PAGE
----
Carpets & Carpet Quality Carpet quality and grades are not all the same. When shopping for carpet flooring, you should be aware of how the grade and quality can impact your satisfaction with the product.
In some cases, there may be a noticable difference when seeing or touching the carpet to indicate a high or low quality. In other cases, the grade is not nearly so apparent. Carpet cost is always a factor, but low-priced carpet is no great deal if it is going to look attractive for only a short period of time before, basically, wearing out. Understanding Carpet Quality and Grades Of course, you don’t have to purchase the most expensive carpet or rug in order to obtain a quality product; you can hit a happy medium where carpet prices and quality meet.
Carpet quality is, in part, determined by the type of fiber used to create the carpet, combined with the twist, density and finish of the fiber or blend of fiber. Density of fiber refers to the amount of fiber or yarn used in the carpet and how close together the tufts or loops are placed. Density is measured at the back of the carpet where the base of each tuft can be seen. Carpet, which is low density, will not wear well over time. Basically, the more tufts you see on the back and the less backing you see, the better the carpet density.
Some carpets and rugs are made from continuous fibers, while others are created from staple fibers, or spun fibers. Actually the staple fiber is simply short fibers spun to create yarn. Wool carpet is an example of staple fiber, as are most all-natural fibers. While continuous fibers are woven into yarn, they contain longer, usually man-made fibers and, unlike natural materials, do not shed.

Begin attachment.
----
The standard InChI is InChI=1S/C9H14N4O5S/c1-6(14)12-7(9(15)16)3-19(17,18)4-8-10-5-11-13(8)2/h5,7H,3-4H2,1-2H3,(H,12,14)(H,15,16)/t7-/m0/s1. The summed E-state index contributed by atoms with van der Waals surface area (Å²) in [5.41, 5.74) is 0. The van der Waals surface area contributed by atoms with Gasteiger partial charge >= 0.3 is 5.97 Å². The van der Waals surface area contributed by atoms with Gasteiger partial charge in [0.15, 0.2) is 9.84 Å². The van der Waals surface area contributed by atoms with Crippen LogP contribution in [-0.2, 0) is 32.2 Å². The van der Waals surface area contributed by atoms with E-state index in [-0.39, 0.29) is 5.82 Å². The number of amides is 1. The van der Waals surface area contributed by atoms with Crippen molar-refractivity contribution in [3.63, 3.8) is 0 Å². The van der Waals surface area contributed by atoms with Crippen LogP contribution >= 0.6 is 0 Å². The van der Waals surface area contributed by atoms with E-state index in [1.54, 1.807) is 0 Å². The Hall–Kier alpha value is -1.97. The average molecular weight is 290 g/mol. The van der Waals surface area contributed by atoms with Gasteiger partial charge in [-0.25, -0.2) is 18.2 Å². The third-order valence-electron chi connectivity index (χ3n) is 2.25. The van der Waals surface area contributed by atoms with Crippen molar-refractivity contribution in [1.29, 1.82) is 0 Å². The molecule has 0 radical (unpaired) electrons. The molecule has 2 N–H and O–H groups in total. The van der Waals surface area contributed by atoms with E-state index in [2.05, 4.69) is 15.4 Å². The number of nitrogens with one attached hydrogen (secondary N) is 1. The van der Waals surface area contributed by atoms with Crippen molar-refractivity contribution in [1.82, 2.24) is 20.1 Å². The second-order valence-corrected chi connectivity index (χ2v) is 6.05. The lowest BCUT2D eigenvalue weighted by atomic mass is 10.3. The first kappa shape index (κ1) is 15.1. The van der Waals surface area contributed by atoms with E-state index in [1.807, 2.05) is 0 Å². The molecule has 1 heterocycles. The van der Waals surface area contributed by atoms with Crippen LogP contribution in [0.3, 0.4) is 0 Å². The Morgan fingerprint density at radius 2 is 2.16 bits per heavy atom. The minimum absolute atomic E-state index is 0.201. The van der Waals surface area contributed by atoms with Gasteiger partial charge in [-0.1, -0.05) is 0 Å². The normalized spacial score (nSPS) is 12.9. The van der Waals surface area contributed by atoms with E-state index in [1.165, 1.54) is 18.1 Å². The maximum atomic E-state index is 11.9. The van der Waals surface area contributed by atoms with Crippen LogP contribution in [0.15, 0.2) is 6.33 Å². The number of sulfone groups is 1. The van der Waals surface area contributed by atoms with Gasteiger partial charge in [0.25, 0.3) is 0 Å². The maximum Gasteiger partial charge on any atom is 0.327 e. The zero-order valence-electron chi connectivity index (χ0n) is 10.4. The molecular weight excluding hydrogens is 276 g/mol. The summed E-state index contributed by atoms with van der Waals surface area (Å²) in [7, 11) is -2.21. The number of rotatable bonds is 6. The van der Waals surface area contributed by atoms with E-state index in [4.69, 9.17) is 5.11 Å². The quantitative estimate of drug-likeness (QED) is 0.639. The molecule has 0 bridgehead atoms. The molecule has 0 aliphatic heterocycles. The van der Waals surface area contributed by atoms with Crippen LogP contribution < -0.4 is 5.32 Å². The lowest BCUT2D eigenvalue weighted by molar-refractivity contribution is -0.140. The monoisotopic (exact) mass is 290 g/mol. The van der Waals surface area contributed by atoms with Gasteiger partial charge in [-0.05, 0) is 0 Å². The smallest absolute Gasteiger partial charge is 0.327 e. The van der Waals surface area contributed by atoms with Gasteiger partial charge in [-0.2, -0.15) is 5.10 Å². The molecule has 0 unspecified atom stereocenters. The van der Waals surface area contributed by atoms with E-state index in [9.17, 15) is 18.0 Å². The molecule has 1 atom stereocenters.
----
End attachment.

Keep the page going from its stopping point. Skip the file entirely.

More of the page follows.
Carpet can be crafted from nylon which is a synthetic fiber, nylon which is a wear-resistant man-made fiber, olefin which is often known as polypropylene and is a strong, strain resistant man-made fiber. Polyester is a non-natural fiber used for it resilience and lost cost. Polyester is also soft when crafted into a thick cut pile finish. Acrylic may feel like wool but it doesn’t cost nearly as much however it is not yet as commonly used in carpet flooring.
Wool is the main natural fiber currently used in carpets. However, with new eco-friendly products, it is likely we will see a change in this soon but since wool is a renewable resource, it has little negative green impact. It is the most expensive fiber for carpeting and should not be placed in direct sunlight because it will fade. Any of the above fibers can be used to create blends of fibers to craft carpet.
There is no true universal standard for carpet grading yet some manufacturers indicate the grade of their products for comparison purposes. If you are comparing carpets from a single manufacturer, you can compare the grade, if given. However, if you are shopping through several brands, it is better to look for a rating that indicates the carpet is meant for high traffic, medium traffic or low traffic. Of course, there is no legal standard in this rating either, but it does give you a better idea of the carpet you are comparing.
Lastly, you’ll want to choose the carpet finish you prefer. You may like plush cut, Saxony’s smooth even cut pile finish, Frieze carpet which has extra yarn twists to better hide footprints. Textured finish might be the right choice for your needs. Berber carpet offers short looped yarns and is great for high traffic. Cut and loop carpet combines cut pile with loops for texture and patterns and can be quite impressive, appearing sculptured and very artistic. Multi-level loop carpet uses several loop heights to add pizzazz to the carpet.
Armed with this awareness of carpet grades and quality differences, you will go into the marketplace as a wise shopper. This will ensure you purchase carpet products which will work well in the areas of your home in which you wish to place new carpeting and the carpet will remain beautiful and functional for many years to come.